Sam Chifney & The Escape Scandal
Sam Chifney (1753-1807), at his peak, was the greatest jockey seen on the Turf up to that time. He was the first jockey to introduce riding tactics and became famous for his late ‘Chifney rush’.
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Chifney rode four winners of the Oaks – Ceres (1782), Maid of the Oaks (1783), Tag (1789) and Hippolyta (1790) and the Derby winner Skyscraper (1789), pictured below, with Sam aboard. Note the horse’s clipped ears, which was the fashion at the time.
The Druid describes Chifney in Post and Paddock, “He was about 5ft 5in in height, weighed about 9st 5lb, in the winter months, and could ride, if required for a great race, 7st 12lb to the last. With the exception of Frank Buckle, perhaps no man was so exactly built for his profession.”
Chifney was a dandy in appearance; curls framed his face from under his jockey’s cap and he wore bunches of ribbons on the tops of his riding boots. Whilst there was never any doubt about his ability in the saddle, his race riding was sometimes open to suspicion.
On Thursday, 20th October, 1791 at Newmarket, in what was to become known as “The Escape Scandal”, Chifney rode the 6-y-o Escape, for the Prince of Wales (later King George IV).
Escape, by Highflyer out of a Squirrel mare, was at the time thought by Chifney, “Much the best horse in England”, however, with 8 st 4 lb over two miles (Ditch-in), starting at odds of 1-2, he finished last of four to Mr Dawson’s Coriander.
The following day, against similar opposition, Escape (pictured aside), carried 8 st 13 lb, over an extended 4 miles (Beacon Course) and completely reversing the form, won at 5-1. Accusations that Chifney had pulled Escape the first time to get better odds the next day were commonplace, some suggesting that the Prince was aware of the plan. However, when summoned before the Stewards of the Jockey Club, Chifney claimed that Escape, untried for two weeks, needed the first race ‘to clear his pipes’ for the next day. He therefore, had no bet on him the first time, but 20 guineas the next day, when unbeknown to him two rouges of the ring had seen to it that Escape was over fed on the day of the race. On course, the rouges took much of the Escape money pushing out the price to 5-1 in spite of the Prince’s hefty wager.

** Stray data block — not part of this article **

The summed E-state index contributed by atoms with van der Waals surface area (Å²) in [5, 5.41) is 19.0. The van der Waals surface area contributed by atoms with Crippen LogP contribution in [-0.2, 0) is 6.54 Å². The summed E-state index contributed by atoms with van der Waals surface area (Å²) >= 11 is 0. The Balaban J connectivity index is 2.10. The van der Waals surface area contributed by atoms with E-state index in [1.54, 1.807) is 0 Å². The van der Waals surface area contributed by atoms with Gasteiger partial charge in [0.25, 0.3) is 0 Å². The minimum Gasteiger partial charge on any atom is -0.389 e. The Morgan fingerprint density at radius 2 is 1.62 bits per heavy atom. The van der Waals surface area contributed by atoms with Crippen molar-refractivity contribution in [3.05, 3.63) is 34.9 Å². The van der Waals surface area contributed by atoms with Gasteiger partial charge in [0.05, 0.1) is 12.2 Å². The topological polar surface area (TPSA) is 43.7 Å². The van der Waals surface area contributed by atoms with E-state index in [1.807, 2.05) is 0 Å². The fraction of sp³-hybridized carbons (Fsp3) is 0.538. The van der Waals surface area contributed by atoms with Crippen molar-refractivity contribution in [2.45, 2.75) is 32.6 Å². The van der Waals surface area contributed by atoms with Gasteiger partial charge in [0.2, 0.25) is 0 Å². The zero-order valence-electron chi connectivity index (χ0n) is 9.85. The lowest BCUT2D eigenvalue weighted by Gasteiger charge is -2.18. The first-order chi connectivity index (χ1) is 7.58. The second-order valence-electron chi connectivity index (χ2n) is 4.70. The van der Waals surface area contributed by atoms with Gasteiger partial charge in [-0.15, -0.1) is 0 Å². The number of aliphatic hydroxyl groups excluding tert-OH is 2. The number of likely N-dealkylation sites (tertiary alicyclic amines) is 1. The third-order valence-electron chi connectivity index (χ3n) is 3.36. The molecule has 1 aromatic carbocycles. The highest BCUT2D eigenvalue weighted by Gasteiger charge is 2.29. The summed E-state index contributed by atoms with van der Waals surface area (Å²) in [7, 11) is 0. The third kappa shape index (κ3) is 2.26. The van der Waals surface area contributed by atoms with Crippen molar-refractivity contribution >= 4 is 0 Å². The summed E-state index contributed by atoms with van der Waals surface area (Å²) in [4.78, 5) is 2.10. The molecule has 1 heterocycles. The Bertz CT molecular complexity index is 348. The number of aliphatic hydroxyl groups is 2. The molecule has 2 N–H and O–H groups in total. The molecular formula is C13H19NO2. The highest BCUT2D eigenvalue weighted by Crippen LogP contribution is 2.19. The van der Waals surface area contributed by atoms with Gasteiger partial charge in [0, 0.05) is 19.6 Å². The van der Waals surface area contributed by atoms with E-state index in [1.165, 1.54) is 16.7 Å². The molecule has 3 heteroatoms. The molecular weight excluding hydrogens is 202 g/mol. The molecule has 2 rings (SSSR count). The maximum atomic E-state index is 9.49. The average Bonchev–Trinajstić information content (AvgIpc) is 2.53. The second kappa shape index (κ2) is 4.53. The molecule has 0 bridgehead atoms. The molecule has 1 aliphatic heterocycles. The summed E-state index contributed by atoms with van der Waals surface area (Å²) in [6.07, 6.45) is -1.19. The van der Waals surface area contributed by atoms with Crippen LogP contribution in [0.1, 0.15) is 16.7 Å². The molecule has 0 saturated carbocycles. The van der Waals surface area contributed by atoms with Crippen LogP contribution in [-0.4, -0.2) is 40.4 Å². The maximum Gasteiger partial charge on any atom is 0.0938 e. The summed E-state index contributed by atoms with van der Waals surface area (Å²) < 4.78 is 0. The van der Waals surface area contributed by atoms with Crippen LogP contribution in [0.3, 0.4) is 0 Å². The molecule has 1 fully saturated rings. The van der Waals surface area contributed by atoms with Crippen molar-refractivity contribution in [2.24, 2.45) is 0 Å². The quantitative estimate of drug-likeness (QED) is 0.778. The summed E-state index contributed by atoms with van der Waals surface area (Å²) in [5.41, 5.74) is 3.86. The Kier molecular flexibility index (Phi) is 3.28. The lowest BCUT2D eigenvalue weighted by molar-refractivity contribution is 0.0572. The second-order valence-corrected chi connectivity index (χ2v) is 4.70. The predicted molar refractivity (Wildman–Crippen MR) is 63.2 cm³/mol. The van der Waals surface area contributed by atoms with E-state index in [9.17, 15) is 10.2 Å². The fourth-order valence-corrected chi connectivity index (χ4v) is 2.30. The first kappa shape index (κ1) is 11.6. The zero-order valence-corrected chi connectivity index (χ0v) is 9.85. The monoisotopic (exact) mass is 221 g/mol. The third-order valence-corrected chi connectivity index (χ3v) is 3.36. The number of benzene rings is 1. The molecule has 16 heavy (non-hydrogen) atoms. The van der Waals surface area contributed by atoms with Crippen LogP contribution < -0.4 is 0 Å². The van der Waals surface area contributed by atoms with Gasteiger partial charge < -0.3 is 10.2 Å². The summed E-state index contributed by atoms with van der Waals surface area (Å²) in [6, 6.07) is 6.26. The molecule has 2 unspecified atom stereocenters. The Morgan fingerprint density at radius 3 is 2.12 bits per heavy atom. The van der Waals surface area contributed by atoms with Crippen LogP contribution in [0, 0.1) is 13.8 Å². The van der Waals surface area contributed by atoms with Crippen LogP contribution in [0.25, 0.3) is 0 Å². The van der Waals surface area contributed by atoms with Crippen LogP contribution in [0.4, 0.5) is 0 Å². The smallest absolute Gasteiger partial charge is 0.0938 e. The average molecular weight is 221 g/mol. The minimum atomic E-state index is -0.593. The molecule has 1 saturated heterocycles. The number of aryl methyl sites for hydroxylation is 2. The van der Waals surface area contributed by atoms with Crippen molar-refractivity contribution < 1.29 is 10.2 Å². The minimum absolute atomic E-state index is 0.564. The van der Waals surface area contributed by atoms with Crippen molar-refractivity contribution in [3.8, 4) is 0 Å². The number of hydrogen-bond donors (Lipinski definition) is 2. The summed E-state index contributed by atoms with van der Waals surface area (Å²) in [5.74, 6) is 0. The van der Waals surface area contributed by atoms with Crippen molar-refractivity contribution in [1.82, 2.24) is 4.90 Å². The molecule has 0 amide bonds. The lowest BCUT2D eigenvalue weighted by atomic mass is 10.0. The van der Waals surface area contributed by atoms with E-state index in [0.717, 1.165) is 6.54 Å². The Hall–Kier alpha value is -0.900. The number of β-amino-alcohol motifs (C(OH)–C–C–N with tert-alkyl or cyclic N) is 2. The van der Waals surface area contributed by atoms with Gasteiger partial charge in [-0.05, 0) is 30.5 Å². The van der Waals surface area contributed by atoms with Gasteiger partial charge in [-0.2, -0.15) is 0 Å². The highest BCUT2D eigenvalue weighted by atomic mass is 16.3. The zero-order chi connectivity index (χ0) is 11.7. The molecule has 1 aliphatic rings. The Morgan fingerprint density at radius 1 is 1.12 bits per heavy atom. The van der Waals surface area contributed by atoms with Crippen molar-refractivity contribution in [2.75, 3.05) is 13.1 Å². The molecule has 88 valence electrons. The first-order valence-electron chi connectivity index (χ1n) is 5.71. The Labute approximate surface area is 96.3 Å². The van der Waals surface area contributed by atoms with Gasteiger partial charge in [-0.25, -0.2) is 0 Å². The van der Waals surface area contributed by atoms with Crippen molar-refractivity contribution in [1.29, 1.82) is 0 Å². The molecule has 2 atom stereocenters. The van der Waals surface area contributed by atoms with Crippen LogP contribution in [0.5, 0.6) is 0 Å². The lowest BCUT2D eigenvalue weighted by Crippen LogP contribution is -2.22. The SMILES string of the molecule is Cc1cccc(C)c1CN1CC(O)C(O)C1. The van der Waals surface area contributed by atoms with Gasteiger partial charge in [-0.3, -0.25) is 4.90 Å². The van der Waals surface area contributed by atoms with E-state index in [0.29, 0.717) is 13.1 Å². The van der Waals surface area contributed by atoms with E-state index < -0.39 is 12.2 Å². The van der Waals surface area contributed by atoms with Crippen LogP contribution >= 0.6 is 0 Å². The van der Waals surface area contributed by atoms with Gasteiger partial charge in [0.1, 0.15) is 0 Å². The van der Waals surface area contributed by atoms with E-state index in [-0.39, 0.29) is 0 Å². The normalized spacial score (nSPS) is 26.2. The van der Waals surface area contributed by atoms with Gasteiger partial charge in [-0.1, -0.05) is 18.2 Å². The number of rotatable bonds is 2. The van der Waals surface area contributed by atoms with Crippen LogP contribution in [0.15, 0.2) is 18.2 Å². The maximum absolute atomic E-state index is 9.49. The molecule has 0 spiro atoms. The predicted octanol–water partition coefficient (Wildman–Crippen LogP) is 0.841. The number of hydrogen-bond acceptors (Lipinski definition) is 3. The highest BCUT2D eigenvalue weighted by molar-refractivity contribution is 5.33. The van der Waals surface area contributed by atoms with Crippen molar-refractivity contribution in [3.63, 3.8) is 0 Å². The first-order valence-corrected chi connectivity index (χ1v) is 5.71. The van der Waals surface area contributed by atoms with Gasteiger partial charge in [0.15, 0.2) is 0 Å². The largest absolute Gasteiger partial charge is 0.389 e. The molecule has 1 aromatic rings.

In investigating Chifney’s account of the proceedings, I have to say he comes out more sinned against than sinned.
Nevertheless, the Stewards refused to accept his explanation and treated the case as yet another example of the jockey’s dishonesty. Sir Charles Bunbury, the senior steward, then informed the Prince of Wales that if he continued to engage Chifney, no gentleman would start against him. Soon after, rather than make Chifney a scapegoat, the Prince gave up racing and sold his horses. Even so, he continued to pay Chifney’s £200 annuity, telling him: “You have been a good and honest servant to me.”
In 1795, Chifney published his autobiography Genius Genuine, in which he describes his slack rein method of riding “as if you had a silken rein as fine as hair, and that you were afraid of breaking it…..This is a true way a horse should be held fast in running.”
Samuel Chifney married the daughter of Newmarket trainer, Frank Smallman; they had two sons, William, who owned and trained the great Priam to win the Derby in 1830 and Samuel, who rode nine Classic winners, including the Derby winners Sam(1818) and Sailor (1820). They also had four daughters, one of whom married a Mr Weatherby of Newmarket and another, the Newmarket trainer Butler, to become the mother of the Triple Crown winning jockey, Frank Butler (West Australian 1853).
Chifney left Newmarket for London in 1800. Six years later, pursude by creditors, he sold the Prince’s annuity for £1,260.
However, having invented and patented a bit for horses, he proposed, “If the Jockey Club will be pleased to give me 200 guineas, I will make them a bridle as I believe never was, and I believe never can be, excelled, for their light weights to hold horses from running away.” The Jockey Club refused and going alone he became indebted to the saddler, Latchford, for £350. Ironically, the bit named after him is still in use today.
Imprisioned for many years as a debtor in Fleet Prison, when released, he moved to a humble dwelling in Fleet Lane opposite the prison, where he died on 8 January 1807, aged 52.
Escape, went on to win 11 races and became a prominent sire. As a footnote, when an unruly yearling, kicking out in his box, he got his foot wedged between the boards. Bravely his groom released him uninjured, giving rise to his name Escape.